Argentina’s vast territory and variations in terrain from coast to mountain means that there is a large variation in climate depending on where you go in the country.

Most people arrive in Buenos Aires and around the capital as well as in the Northeast the climate is more or less sub-tropical. Humid throughout the year the region is characterised by abundant plant growth and high temperatures. The Pampas enjoys a climate more continental in character. Warm summers (Oct-Mar) combined with cold winters are ideal for agriculture and cattle rearing.

The high plateau of the Andes to the west and north is less hospitable. At an average elevation of over 4,000m, vegetation is sparse and, although the climate is hot through summer days the temperature at night consistently drops well below freezing. In winter the region is snow-covered and bitterly cold. Patagonia further south is similarly a rocky land, characterised by a huge diurnal change in temperature and frequent high winds throughout the year. Tierra del Fuego at the southern tip of the continent endures a sub-arctic climate. Temperatures are always low, averaging a little higher than 10 degrees centigrade in summer and permanently below freezing in winter.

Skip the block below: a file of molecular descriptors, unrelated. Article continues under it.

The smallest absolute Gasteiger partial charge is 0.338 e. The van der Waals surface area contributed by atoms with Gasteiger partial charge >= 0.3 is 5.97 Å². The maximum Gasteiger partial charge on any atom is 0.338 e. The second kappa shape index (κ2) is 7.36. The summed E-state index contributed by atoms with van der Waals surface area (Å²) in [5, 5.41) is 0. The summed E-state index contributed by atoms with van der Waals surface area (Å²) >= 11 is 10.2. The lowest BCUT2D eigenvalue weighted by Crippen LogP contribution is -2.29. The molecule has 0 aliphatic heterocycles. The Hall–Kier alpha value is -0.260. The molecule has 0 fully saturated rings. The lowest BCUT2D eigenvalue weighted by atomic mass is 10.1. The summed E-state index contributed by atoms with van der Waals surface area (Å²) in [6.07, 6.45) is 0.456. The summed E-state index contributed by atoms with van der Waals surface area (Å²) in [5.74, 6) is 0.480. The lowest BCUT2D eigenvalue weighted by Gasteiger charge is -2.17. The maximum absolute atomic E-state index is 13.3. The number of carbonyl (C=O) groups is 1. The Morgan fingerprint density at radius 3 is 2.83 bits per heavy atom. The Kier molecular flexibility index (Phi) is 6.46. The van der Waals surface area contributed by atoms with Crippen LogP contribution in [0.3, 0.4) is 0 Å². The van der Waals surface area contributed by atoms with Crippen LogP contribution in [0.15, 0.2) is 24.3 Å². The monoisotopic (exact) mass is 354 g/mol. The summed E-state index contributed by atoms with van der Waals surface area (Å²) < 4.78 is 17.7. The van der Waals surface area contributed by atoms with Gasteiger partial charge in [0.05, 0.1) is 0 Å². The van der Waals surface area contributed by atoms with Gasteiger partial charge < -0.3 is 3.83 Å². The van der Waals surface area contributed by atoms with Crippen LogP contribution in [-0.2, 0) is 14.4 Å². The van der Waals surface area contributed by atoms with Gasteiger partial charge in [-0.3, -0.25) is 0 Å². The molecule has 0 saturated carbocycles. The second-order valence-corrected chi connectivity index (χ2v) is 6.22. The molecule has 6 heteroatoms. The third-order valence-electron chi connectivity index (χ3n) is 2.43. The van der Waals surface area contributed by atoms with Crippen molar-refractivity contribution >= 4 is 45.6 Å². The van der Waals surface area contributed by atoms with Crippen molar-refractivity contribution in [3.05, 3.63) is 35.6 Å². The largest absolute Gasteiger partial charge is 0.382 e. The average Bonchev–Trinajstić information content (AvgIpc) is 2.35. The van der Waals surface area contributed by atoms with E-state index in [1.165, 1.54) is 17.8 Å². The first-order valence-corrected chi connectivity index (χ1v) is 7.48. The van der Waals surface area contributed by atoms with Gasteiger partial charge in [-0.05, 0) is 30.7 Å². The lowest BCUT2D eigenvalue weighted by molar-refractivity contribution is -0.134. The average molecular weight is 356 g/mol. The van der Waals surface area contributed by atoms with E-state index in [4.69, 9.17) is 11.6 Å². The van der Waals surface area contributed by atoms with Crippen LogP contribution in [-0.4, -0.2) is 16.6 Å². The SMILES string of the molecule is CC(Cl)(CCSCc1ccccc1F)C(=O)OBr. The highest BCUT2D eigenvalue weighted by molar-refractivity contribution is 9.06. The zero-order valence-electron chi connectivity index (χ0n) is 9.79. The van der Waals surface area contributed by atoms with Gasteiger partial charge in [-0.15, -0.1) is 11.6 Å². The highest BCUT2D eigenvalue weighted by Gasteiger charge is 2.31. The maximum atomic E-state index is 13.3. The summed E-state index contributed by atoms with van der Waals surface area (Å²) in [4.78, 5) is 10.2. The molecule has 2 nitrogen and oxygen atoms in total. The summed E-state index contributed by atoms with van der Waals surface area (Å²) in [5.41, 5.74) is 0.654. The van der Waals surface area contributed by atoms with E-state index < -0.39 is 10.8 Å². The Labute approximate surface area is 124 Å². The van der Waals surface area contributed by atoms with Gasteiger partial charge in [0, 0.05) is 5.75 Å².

Peak periods for visitors vary by region, Buenos Aires with its year-round warmth could comfortably be visited at any time, but is probably best seen in the shoulder months, October-November and February-March when the temperatures aren’t at their peak. In the interior Patagonia and the Andes are at their most hospitable in the December-February period, although even then the temperature can drop below freezing at night.


Average Weather Guide:

Temperature in Degrees Centigrade

Rainfall in Millimetres

The tables above are intended as guidelines only.

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